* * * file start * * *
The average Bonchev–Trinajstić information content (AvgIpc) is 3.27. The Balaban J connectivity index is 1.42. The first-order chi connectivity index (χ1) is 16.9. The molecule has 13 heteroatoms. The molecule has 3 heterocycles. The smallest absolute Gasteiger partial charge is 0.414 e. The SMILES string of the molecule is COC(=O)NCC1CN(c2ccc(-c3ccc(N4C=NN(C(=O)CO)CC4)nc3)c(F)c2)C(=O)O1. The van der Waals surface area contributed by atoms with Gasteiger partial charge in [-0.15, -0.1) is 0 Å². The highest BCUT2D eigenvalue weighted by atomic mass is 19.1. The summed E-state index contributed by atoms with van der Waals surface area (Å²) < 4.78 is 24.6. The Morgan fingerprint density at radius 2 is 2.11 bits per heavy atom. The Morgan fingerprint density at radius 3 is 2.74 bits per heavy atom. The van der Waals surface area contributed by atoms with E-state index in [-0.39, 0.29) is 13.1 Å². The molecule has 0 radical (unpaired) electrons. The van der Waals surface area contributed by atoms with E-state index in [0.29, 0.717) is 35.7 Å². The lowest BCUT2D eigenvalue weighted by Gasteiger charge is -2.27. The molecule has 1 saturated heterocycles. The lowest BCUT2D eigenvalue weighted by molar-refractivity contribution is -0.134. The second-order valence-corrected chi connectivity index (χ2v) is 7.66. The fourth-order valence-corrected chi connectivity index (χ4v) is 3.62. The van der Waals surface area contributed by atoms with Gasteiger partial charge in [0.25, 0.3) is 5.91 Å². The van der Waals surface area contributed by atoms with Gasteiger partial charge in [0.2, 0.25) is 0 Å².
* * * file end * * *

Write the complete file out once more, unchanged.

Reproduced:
The average Bonchev–Trinajstić information content (AvgIpc) is 3.27. The Balaban J connectivity index is 1.42. The first-order chi connectivity index (χ1) is 16.9. The molecule has 13 heteroatoms. The molecule has 3 heterocycles. The smallest absolute Gasteiger partial charge is 0.414 e. The SMILES string of the molecule is COC(=O)NCC1CN(c2ccc(-c3ccc(N4C=NN(C(=O)CO)CC4)nc3)c(F)c2)C(=O)O1. The van der Waals surface area contributed by atoms with Gasteiger partial charge in [-0.15, -0.1) is 0 Å². The highest BCUT2D eigenvalue weighted by atomic mass is 19.1. The summed E-state index contributed by atoms with van der Waals surface area (Å²) < 4.78 is 24.6. The Morgan fingerprint density at radius 2 is 2.11 bits per heavy atom. The Morgan fingerprint density at radius 3 is 2.74 bits per heavy atom. The van der Waals surface area contributed by atoms with E-state index in [-0.39, 0.29) is 13.1 Å². The molecule has 0 radical (unpaired) electrons. The van der Waals surface area contributed by atoms with E-state index in [0.29, 0.717) is 35.7 Å². The lowest BCUT2D eigenvalue weighted by Gasteiger charge is -2.27. The molecule has 1 saturated heterocycles. The lowest BCUT2D eigenvalue weighted by molar-refractivity contribution is -0.134. The second-order valence-corrected chi connectivity index (χ2v) is 7.66. The fourth-order valence-corrected chi connectivity index (χ4v) is 3.62. The van der Waals surface area contributed by atoms with Gasteiger partial charge in [0.25, 0.3) is 5.91 Å². The van der Waals surface area contributed by atoms with Gasteiger partial charge in [0.2, 0.25) is 0 Å².